concordat between the Holy See and the kingdom of Italy signed in 1929 in the Lateran Palace, Rome, by Cardinal Gasparri for Pius XI and by Benito Mussolini for Victor Emmanuel III. One of the important negotiators was Cardinal Pacelli, later Pope Pius XII.
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. The threat of National Socialism (Nazism) to the Roman Catholic Church prompted the concordat of 1933 with Adolf Hitler, who violated it from the start. In Spain, where Francisco Franco had abrogated the concordat of 1931, a provisional agreement with the Vatican over the appointment of bishops was reached in 1941. After World War II a number of concordats (notably that with Poland) were abrogated by Communist regimes. A new concordat with Spain was signed in 1953.

Concordat

 

an agreement between the pope as head of the Catholic Church and a state; it regulates the status of the Catholic Church in the state, its rights in marital and family relations and the schools, and so forth.

The first Concordat was signed in Worms in 1122 between the pope and the German emperor; it delineated the functions of the secular and clerical authority in the appointment of bishops, thus ending the struggle over investiture. The most well-known concordats were the Concordat of Bologna of 1516 and the concordat between Pope Pius VII and Napoleon in 1801, which defined the status of the Catholic Church in France. In 1929 the pope concluded a concordat with the government of Mussolini; this took place simultaneously with the Lateran Treaty, which recognized the sovereignty of the pope over the territory of the Vatican.

REFERENCES

Lavretskii, I. R. Vatikan. Moscow, 1957.
Sheinman, M. Vatikan mezhdu dvumia mirovymi voinami. Moscow-Leningrad, 1948.

concordat

a pact or treaty, esp one between the Vatican and another state concerning the interests of religion in that state
References in periodicals archive ?
Yet Cardinal Pacelli justified the concordat on the grounds that he had to face the reality of the Nazi regime and gain diplomatic leverage with a signed document, for if the German government violated the concordat, Ivone reported, then "the Vatican would have at least a treaty on which to base a protest.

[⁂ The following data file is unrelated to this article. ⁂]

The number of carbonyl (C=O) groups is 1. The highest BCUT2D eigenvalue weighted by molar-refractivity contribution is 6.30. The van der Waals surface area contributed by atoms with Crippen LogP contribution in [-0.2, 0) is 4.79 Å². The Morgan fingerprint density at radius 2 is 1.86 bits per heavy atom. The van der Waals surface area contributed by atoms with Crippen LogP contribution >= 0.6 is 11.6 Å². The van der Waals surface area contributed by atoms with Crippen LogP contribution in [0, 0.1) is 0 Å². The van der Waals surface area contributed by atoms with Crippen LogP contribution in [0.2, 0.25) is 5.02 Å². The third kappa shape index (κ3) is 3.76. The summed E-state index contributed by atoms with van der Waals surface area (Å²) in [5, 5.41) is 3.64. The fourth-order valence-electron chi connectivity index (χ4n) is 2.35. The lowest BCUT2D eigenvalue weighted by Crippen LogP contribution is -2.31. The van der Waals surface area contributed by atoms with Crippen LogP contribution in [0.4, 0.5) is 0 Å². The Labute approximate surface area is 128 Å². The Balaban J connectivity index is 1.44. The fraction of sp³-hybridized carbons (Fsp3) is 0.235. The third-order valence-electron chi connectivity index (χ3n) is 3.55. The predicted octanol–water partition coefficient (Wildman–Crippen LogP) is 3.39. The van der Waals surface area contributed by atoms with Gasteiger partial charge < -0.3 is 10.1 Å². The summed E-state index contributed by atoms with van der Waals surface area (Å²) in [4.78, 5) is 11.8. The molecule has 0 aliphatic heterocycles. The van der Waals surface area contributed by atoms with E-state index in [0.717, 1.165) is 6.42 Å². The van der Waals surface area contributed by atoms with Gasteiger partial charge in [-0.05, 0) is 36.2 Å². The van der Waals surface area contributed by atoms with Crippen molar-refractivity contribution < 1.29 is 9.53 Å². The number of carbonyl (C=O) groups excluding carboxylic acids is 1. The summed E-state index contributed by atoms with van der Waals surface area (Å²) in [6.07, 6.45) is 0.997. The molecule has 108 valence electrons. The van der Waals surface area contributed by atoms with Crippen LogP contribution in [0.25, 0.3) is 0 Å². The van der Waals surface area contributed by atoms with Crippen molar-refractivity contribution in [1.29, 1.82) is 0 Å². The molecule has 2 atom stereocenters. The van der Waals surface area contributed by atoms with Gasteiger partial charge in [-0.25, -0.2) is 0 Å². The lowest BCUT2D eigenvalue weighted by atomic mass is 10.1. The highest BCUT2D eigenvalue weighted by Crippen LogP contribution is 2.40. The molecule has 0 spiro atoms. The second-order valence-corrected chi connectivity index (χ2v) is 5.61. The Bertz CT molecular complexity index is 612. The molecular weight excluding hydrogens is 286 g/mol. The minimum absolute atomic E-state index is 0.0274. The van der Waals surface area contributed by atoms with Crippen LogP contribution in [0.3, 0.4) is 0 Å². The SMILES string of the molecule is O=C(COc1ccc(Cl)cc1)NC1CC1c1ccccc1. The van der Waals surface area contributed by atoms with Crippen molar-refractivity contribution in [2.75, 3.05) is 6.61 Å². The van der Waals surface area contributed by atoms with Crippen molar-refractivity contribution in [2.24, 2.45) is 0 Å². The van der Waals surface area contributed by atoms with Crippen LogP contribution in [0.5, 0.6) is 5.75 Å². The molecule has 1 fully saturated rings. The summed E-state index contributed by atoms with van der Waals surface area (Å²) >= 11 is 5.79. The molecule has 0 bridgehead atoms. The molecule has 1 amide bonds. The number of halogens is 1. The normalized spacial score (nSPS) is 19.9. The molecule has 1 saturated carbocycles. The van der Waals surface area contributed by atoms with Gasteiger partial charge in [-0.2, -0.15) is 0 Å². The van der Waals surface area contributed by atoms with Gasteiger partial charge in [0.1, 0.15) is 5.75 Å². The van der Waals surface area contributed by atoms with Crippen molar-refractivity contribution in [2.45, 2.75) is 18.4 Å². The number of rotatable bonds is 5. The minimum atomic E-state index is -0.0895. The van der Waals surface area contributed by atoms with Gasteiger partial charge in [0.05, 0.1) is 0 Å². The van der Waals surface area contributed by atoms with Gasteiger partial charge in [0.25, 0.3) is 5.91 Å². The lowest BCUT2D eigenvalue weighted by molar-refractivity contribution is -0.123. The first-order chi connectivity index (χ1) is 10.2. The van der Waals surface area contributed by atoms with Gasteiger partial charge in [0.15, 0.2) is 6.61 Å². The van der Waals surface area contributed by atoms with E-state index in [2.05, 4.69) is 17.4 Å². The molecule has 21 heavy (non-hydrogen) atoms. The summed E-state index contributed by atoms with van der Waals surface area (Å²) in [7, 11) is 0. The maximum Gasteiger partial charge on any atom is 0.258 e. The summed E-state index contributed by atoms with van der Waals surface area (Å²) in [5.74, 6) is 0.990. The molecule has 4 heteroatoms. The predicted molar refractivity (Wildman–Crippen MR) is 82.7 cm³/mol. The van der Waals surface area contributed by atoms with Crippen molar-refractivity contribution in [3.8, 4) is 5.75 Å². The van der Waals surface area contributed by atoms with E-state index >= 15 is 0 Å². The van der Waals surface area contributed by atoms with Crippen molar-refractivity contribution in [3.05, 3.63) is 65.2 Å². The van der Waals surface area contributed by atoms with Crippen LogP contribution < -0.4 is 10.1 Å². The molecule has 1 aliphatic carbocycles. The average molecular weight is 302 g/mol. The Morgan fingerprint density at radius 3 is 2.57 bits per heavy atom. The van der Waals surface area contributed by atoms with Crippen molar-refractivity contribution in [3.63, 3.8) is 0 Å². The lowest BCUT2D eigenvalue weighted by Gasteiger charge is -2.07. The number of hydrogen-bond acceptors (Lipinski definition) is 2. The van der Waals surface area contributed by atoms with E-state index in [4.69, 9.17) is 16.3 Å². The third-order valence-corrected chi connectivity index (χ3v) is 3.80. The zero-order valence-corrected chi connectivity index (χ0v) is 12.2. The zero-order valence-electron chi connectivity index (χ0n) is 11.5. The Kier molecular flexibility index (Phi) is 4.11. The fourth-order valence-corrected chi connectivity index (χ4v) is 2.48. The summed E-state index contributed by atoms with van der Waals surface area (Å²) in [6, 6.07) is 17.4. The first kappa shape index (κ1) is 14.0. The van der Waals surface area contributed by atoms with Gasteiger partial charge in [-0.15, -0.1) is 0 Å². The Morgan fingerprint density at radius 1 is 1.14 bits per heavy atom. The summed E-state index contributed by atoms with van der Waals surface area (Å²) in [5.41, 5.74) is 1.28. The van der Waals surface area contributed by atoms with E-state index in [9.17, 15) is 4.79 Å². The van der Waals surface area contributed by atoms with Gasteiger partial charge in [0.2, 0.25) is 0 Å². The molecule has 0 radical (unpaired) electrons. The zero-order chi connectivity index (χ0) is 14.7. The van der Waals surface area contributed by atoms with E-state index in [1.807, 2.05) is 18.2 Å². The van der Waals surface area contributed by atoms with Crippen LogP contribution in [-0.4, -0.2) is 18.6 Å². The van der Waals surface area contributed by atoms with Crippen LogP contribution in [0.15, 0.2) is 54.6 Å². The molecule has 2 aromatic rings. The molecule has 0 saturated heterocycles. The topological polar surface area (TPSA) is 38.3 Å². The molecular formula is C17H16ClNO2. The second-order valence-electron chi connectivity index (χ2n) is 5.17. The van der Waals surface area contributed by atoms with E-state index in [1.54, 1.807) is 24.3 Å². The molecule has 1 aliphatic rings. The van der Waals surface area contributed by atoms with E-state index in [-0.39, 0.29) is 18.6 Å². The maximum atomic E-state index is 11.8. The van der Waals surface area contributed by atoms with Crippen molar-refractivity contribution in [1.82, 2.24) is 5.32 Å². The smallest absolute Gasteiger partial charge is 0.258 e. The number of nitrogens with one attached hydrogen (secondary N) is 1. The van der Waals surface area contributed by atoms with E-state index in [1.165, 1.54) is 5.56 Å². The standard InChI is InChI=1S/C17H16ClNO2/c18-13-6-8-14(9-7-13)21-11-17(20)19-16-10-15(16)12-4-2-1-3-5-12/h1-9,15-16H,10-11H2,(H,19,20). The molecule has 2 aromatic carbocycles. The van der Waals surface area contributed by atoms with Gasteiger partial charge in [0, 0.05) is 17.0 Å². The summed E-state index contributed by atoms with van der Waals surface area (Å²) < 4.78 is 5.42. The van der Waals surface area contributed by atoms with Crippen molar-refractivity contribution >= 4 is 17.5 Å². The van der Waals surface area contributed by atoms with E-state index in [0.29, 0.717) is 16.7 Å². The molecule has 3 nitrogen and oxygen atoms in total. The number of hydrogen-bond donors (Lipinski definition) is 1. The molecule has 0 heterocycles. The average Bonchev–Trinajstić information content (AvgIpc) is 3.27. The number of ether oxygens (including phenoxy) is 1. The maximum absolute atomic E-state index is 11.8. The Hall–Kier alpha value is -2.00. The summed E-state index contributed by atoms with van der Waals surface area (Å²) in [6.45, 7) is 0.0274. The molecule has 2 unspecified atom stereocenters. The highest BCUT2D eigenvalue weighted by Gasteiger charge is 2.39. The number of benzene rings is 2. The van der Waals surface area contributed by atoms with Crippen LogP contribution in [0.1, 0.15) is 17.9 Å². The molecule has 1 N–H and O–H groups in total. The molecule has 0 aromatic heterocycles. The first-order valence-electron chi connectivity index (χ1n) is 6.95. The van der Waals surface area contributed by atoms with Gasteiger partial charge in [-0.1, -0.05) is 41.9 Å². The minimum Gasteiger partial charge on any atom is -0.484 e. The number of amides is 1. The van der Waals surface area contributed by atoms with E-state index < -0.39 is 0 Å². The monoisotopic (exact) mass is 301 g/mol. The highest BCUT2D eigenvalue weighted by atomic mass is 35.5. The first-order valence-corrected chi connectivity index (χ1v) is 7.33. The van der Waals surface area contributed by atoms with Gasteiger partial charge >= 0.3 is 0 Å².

It would be interesting to retrace the historical development of Concordats in order to detect whether and how they have guaranteed freedom of religion in its three aspects, institutional, collective and individual.
The concordat between the Holy See and Romania is a legal document accessible to anyone wishing to read it.
Drawing the conclusions from an article that probably remains the most thorough study on the pronouncements on concordats by the conciliar fathers in the course of the debates at Second Vatican Council, Jose de Salazar Abrisquieta (then dean of the law faculty at the University of Zaragoza, Spain) wrote that the Council's support for a new direction of concordats does not mean that the concordat is a thing of the past: the doctrine that better corresponds to Council teaching is that the concordat is still the "normal and ordinary" means to protect the freedom of the Church and therefore to regulate the relations between the Church and the political community.
In late 2003 Caritas, the largest Catholic Church charity in the country, campaigned for legislation based on the church/state concordats that would ban most retail stores from opening on Sundays.
From the 1801 acceptance of this concordat, Roberts surveys French Catholic life, nurtured by Ultramontanism, up to the outbreak of the Modernist movement, condemned by Pius X.
Pius XI thought the Concordat would bring God back to Italy.
Scottish Conservative leader David McLetchie was angry that journalists knew of the concordats before the Parliament.
The ruling coalition split over the proposed concordat with the Vatican which would have allowed employees to refuse to carry out certain duties if they claimed that to do so would violate their religious beliefs.
Further concordats giving the fight of election of bishops to the government were signed by the papacy with the newly independent states of Latin America: Bolivia in 1851, Costa Rica and Guatemala in 1852, Honduras and Nicaragua in 1861 and San Salvador, Venezuela and Ecuador in 1862.
The SNP's Social Security spokesman Alex Neil said the concordats gave too much influence to Westminster at the expense of the Scottish Parliament.